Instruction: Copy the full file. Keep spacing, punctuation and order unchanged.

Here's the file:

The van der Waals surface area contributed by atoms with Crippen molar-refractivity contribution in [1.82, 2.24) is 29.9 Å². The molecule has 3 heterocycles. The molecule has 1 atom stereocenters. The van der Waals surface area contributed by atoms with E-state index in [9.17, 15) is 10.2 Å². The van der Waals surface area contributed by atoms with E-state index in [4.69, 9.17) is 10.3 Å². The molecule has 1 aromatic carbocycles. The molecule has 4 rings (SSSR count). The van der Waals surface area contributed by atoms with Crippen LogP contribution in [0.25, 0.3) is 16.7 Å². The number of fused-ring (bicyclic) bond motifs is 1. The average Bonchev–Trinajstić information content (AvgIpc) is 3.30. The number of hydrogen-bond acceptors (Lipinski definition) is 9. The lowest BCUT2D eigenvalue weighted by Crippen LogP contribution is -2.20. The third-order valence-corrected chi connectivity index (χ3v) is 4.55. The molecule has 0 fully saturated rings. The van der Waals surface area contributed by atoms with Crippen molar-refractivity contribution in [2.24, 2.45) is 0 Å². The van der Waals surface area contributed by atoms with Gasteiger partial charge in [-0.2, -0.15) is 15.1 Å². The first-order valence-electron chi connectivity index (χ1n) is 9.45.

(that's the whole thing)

The van der Waals surface area contributed by atoms with Crippen molar-refractivity contribution in [1.82, 2.24) is 29.9 Å². The molecule has 3 heterocycles. The molecule has 1 atom stereocenters. The van der Waals surface area contributed by atoms with E-state index in [9.17, 15) is 10.2 Å². The van der Waals surface area contributed by atoms with E-state index in [4.69, 9.17) is 10.3 Å². The molecule has 1 aromatic carbocycles. The molecule has 4 rings (SSSR count). The van der Waals surface area contributed by atoms with Crippen LogP contribution in [0.25, 0.3) is 16.7 Å². The number of fused-ring (bicyclic) bond motifs is 1. The average Bonchev–Trinajstić information content (AvgIpc) is 3.30. The number of hydrogen-bond acceptors (Lipinski definition) is 9. The lowest BCUT2D eigenvalue weighted by Crippen LogP contribution is -2.20. The third-order valence-corrected chi connectivity index (χ3v) is 4.55. The molecule has 0 fully saturated rings. The van der Waals surface area contributed by atoms with Crippen molar-refractivity contribution in [2.24, 2.45) is 0 Å². The van der Waals surface area contributed by atoms with Gasteiger partial charge in [-0.2, -0.15) is 15.1 Å². The first-order valence-electron chi connectivity index (χ1n) is 9.45.